This is going to sound mean, and I’m trying to be nice, but the titular Georgy Girl (Lynn Redgrave) looks like what would happen if Kim Novak was loud and had an awkward phase – really 1960’s you call this overweight? But I like this awkward phase because she still has this full liveliness, running around to or being chased around London by the equally crazy people in her life, like her godfather Mr. Leamington (also Academy Award-nominated James Mason), roommate Meredith (Charlotte Rampling) and the latter’s boyfriend, Jos (Alan Bates). Without context it’s a good thing if you’re being chased around the most happening city in the world by a younger Alan Bates – I’ve had a crush on this bushy-haired man since seeing Far from the Madding Crowd. But I changed my mind because his character is a underemployed flake and married his pregnant girlfriend. And that Georgy is contractually Mr. Leamington’s mostly platonic mistress and the latter, despite the creepiness, makes for a great situation that she shouldn’t abuse.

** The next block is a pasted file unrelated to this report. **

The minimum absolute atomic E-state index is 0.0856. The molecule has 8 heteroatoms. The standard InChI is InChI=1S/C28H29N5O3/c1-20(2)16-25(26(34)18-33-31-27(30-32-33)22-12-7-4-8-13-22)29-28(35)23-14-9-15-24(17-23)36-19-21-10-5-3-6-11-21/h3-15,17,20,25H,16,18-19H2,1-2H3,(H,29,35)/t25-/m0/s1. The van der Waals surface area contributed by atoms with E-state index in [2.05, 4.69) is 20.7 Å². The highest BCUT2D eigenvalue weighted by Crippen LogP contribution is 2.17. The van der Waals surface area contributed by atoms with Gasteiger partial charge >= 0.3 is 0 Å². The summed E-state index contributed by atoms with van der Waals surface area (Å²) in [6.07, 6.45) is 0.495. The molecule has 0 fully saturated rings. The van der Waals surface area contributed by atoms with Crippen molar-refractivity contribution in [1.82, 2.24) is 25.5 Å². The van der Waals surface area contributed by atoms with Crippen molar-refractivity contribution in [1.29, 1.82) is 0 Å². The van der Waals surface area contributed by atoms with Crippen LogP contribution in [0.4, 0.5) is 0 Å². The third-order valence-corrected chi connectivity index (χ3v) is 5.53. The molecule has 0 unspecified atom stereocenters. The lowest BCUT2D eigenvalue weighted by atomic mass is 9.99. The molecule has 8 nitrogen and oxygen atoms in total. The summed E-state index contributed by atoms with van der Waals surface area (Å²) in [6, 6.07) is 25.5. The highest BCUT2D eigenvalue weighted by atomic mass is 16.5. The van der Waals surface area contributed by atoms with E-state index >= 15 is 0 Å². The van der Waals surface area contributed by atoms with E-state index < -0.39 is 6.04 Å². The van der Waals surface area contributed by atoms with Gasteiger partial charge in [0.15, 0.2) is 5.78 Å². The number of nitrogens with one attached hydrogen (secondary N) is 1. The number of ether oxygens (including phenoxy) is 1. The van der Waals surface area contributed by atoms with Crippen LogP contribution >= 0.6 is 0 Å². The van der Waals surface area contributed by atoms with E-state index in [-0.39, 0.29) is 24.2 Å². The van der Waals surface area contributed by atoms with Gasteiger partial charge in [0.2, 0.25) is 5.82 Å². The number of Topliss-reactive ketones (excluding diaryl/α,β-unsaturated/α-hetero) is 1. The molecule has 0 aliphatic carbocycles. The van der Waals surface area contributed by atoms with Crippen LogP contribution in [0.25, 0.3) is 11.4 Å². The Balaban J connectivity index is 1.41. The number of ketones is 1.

The movie shows the seeds of the Sexual Revolution through these relationships and uncertainties, characters lusting on each other strangely enough because of cabin fever like Georgy and Jos do. Georgy lands her place with Leamington because of a parody of a cabaret number, becoming a part of the mini-trend of leading women who are also awkward and make fun of female sexuality because their faces, body types or age don’t fit beauty standard. She’s an archetype, the supporting character in her own life, altruistically wrestling their problems and making her friends help her other friends. But she turns from having to watching people make love to this still-unfashionable woman being courted by two different men, getting accepted into the fold and her man being her best revenge. The Revolution also manifests itself through Georgy’s foil and object of jealousy, Meredith. This movie is very frank about this generation’s good and bad sides, poking fun at marriage with a scene showing Meredith and Jos’ civil wedding, Georgy trying her best to keep with other couples’ tradition and throwing rice at two people who don’t belong together. This honest is especially shown when Meredith proudly tells Jos about aborting the fetuses he’s sired – she asks Jos why he should have a say on keeping it or aborting, which is a valid argument although we don’t like the character making it. Despite her first optimism towards being a mum, she eventually screams about Georgy ‘babying’ up her flat and eventually shocking her ward mates and their visitors by playing one of movies’ worst mothers, calling “it” “that hideous thing,” shunning her child into Georgy’s care.